generateMTSFast(), with the same syntax. The only difference is the specification of the spatial points, which is an integer denoting the side length of a square grid . As was mentioned in the previous section, the algorithm in
generateRFFast() is computationally less expensive than that of
generateRF(), enabling the simulation of random fields over a greater number of grid points (see Papalexiou (2018), Papalexiou and Serinaldi (2020), and Serinaldi and Kilsby (2018) for more details).
The example below shows the use of both
generateRFFast. The generation of random fields using
generateRF took approximately 16 times as long as using
## compute VAR model parameters ## CPU time: ~15s <- fitVAR(spacepoints = 20, p = 3, margdist ="burrXII", fit margarg = list(scale = 3, shape1 = .9, shape2 = .2), p0 = 0.8, stcsid = "clayton", stcsarg = list(scfid = "weibull", tcfid = "weibull", copulaarg = 2, scfarg = list(scale = 20, shape = 0.7), tcfarg = list(scale = 1.1, shape = 0.8) ) ) ## generate isotropic random fields with nonseparable correlation structure <- generateRF(n = 1000, STmodel = fit) sim1 ## fast simulation of isotropic random fields with separable correlation structure <- generateRFFast(n = 1000, spacepoints = 20, p0 = 0.7, margdist ="paretoII", sim2 margarg = list(scale = 1, shape = .3), stcsarg = list(scfid = "weibull", tcfid = "weibull", scfarg = list(scale = 20, shape = 0.7), tcfarg = list(scale = 1.1, shape = 0.8)))
The properties of the generated random fields can be checked with
checkRF(). If the parameter
method = "stat" (the default), the function returns the first three moments, and the probability zero at 20 grid points. If the parameter
method = "statplot",
checkRF() returns a multi-panel plot comparing the theoretical and empirical spatial correlation functions at 0, 1, and 2 time lags, the contour plot of the target STCS, and the empirical and target CDFs. If the parameter
method = "fields", the function returns level plots of the selected number of simulated random fields (
nfields) to visualize the temporal persistence of spatial patterns. If the parameter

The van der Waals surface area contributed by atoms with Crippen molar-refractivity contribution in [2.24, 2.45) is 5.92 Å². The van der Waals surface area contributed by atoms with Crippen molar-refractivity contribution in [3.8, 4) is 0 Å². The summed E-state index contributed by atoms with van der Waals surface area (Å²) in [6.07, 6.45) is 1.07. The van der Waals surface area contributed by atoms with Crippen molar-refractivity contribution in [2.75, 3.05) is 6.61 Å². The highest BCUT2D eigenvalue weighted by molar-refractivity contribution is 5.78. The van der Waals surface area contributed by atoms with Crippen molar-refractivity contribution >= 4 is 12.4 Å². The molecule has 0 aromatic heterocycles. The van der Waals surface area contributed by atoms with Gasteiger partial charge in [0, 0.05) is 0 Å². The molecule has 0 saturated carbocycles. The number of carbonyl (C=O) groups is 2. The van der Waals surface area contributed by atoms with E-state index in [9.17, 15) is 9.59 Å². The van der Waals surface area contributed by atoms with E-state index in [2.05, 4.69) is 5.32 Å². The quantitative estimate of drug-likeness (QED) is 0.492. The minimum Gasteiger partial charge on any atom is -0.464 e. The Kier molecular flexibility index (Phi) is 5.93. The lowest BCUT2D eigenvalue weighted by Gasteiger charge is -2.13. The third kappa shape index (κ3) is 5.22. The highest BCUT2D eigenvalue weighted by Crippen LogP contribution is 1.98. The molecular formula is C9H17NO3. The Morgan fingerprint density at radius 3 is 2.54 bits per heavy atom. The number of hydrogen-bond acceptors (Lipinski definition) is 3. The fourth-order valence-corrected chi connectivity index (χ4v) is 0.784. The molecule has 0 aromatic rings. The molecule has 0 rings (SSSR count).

method = "movie", the fields are written to an animated GIF called “movieRF.gif” in the current working directory.
This example returns the stats, stat plots and fields for the first simulation, which used
## check random fields ## CPU time: ~20s checkRF(RF = sim1, nfields = 9*9, method = "stat")
## mean sd skew p0 ## expected 0.71 2.69 9.89 0.80 ## sample location 1 0.81 2.77 6.50 0.80 ## sample location 2 0.88 2.99 6.05 0.79 ## sample location 3 0.90 3.64 9.47 0.79 ## sample location 4 0.88 3.53 10.27 0.79 ## sample location 5 0.82 3.23 10.08 0.80 ## sample location 6 0.80 3.02 8.37 0.79 ## sample location 7 0.85 3.26 8.08 0.79 ## sample location 8 0.90 4.40 16.86 0.80 ## sample location 9 0.85 3.34 9.99 0.79 ## sample location 10 0.85 3.43 9.70 0.79 ## sample location 11 0.82 3.11 7.22 0.80 ## sample location 12 0.84 3.32 7.31 0.78 ## sample location 13 0.83 3.33 7.98 0.79 ## sample location 14 0.86 3.43 7.75 0.80 ## sample location 15 0.89 3.72 8.61 0.80 ## sample location 16 0.85 3.64 9.52 0.80 ## sample location 17 0.83 3.38 8.48 0.79 ## sample location 18 0.86 3.71 10.57 0.80 ## sample location 19 0.79 3.68 11.20 0.80 ## sample location 20 0.84 3.95 11.40 0.80
checkRF(RF = sim1, nfields = 9*9, method = "statplot")
checkRF(RF = sim1, nfields = 9*9, method = "field")
generateRFFast() allows for the simulation of spatially and temporally correlated anisotropic random fields by specifying the arguments
anisotropyarg when calculating the model parameters via
fitVAR(). Three types of anisotropic effects are supported, namely: affine (rotation and stretching), and swirl-like, and “wavy” deformation (see the documentation of the function
anisotropyT, Papalexiou, Serinaldi and Porcu (2021), and references therein for more details).
The example below reports the simulation of swirl-like random fields mimicking for instance the shape of atmospheric cyclones. Firstly, one can visualize the the transformed of the coordinate system
## specify a grid of coordinates = 30 m <- seq(0, m - 1, length = m) aux <- expand.grid(aux, aux) coord ## transform the coordinate system <- anisotropyTswirl(spacepoints = coord, x0 = floor(m / 2), y0 = floor(m / 2), at b = 10, alpha = 1.8 * pi) ## visualize transformed coordinate system = data.frame(lon = at[ ,1], lat = at[ ,2], id1 = rep(1:m, each = m), id2 = rep(1:m, m)) aux ggplot(aux, aes(x = lon, y = lat)) + geom_path(aes(group = id1)) + geom_path(aes(group = id2)) + geom_point(col = 2) + theme_light()
Then, one can generate a set of swirl-like random fields with the desired spatiotemporal correlation structure and visualize them
## compute VAR model parameters <- fitVAR(spacepoints = m, p = 1, margdist = 'burrXII', fit margarg = list(scale = 3, shape1 = .9, shape2 = .2), p0 = 0.1, stcsid = "clayton", stcsarg = list(scfid = "weibull", tcfid = "weibull", copulaarg = 2, scfarg = list(scale = 2, shape = 0.7), tcfarg = list(scale = 20.1, shape = 0.8)), anisotropyid = "swirl", anisotropyarg = list(x0 = floor(m / 2), y0 = floor(m / 2), b = 10, alpha = 1.8 * pi) ) ## generate set.seed(9) <- generateRF(n=25, STmodel = fit) sim3 ## check checkRF(RF = sim3, nfields = 5*5, method = "field")